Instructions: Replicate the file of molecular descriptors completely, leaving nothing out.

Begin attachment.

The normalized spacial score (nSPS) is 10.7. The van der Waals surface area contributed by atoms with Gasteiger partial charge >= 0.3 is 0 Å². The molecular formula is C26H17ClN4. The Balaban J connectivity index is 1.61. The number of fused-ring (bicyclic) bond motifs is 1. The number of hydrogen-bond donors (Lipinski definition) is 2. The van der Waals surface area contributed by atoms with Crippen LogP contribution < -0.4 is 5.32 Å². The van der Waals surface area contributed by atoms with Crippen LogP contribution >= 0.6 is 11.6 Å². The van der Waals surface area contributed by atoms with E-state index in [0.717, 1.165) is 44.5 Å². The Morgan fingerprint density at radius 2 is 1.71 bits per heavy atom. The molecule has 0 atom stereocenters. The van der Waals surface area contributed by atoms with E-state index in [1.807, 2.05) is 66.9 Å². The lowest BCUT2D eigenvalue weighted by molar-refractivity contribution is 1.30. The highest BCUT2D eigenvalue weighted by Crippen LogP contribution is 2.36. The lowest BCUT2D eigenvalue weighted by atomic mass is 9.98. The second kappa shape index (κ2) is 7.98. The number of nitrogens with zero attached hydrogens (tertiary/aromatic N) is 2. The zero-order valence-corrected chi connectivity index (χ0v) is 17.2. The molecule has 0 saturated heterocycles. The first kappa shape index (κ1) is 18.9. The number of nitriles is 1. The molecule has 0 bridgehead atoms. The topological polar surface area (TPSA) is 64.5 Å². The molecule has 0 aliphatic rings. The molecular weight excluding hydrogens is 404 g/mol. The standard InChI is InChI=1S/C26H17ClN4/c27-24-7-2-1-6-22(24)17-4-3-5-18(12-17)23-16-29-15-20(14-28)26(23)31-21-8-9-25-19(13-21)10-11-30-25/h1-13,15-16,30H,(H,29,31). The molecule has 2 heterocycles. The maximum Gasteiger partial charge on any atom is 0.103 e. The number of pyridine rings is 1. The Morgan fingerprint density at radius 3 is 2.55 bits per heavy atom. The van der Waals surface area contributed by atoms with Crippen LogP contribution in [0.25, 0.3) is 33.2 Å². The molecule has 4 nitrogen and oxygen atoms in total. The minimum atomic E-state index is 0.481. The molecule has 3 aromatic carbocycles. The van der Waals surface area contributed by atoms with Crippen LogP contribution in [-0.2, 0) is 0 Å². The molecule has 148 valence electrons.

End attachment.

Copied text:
The normalized spacial score (nSPS) is 10.7. The van der Waals surface area contributed by atoms with Gasteiger partial charge >= 0.3 is 0 Å². The molecular formula is C26H17ClN4. The Balaban J connectivity index is 1.61. The number of fused-ring (bicyclic) bond motifs is 1. The number of hydrogen-bond donors (Lipinski definition) is 2. The van der Waals surface area contributed by atoms with Crippen LogP contribution < -0.4 is 5.32 Å². The van der Waals surface area contributed by atoms with Crippen LogP contribution >= 0.6 is 11.6 Å². The van der Waals surface area contributed by atoms with E-state index in [0.717, 1.165) is 44.5 Å². The Morgan fingerprint density at radius 2 is 1.71 bits per heavy atom. The molecule has 0 atom stereocenters. The van der Waals surface area contributed by atoms with E-state index in [1.807, 2.05) is 66.9 Å². The lowest BCUT2D eigenvalue weighted by molar-refractivity contribution is 1.30. The highest BCUT2D eigenvalue weighted by Crippen LogP contribution is 2.36. The lowest BCUT2D eigenvalue weighted by atomic mass is 9.98. The second kappa shape index (κ2) is 7.98. The number of nitrogens with zero attached hydrogens (tertiary/aromatic N) is 2. The zero-order valence-corrected chi connectivity index (χ0v) is 17.2. The molecule has 0 saturated heterocycles. The first kappa shape index (κ1) is 18.9. The number of nitriles is 1. The molecule has 0 bridgehead atoms. The topological polar surface area (TPSA) is 64.5 Å². The molecule has 0 aliphatic rings. The molecular weight excluding hydrogens is 404 g/mol. The standard InChI is InChI=1S/C26H17ClN4/c27-24-7-2-1-6-22(24)17-4-3-5-18(12-17)23-16-29-15-20(14-28)26(23)31-21-8-9-25-19(13-21)10-11-30-25/h1-13,15-16,30H,(H,29,31). The molecule has 2 heterocycles. The maximum Gasteiger partial charge on any atom is 0.103 e. The number of pyridine rings is 1. The Morgan fingerprint density at radius 3 is 2.55 bits per heavy atom. The van der Waals surface area contributed by atoms with Crippen LogP contribution in [0.25, 0.3) is 33.2 Å². The molecule has 4 nitrogen and oxygen atoms in total. The minimum atomic E-state index is 0.481. The molecule has 3 aromatic carbocycles. The van der Waals surface area contributed by atoms with Crippen LogP contribution in [-0.2, 0) is 0 Å². The molecule has 148 valence electrons.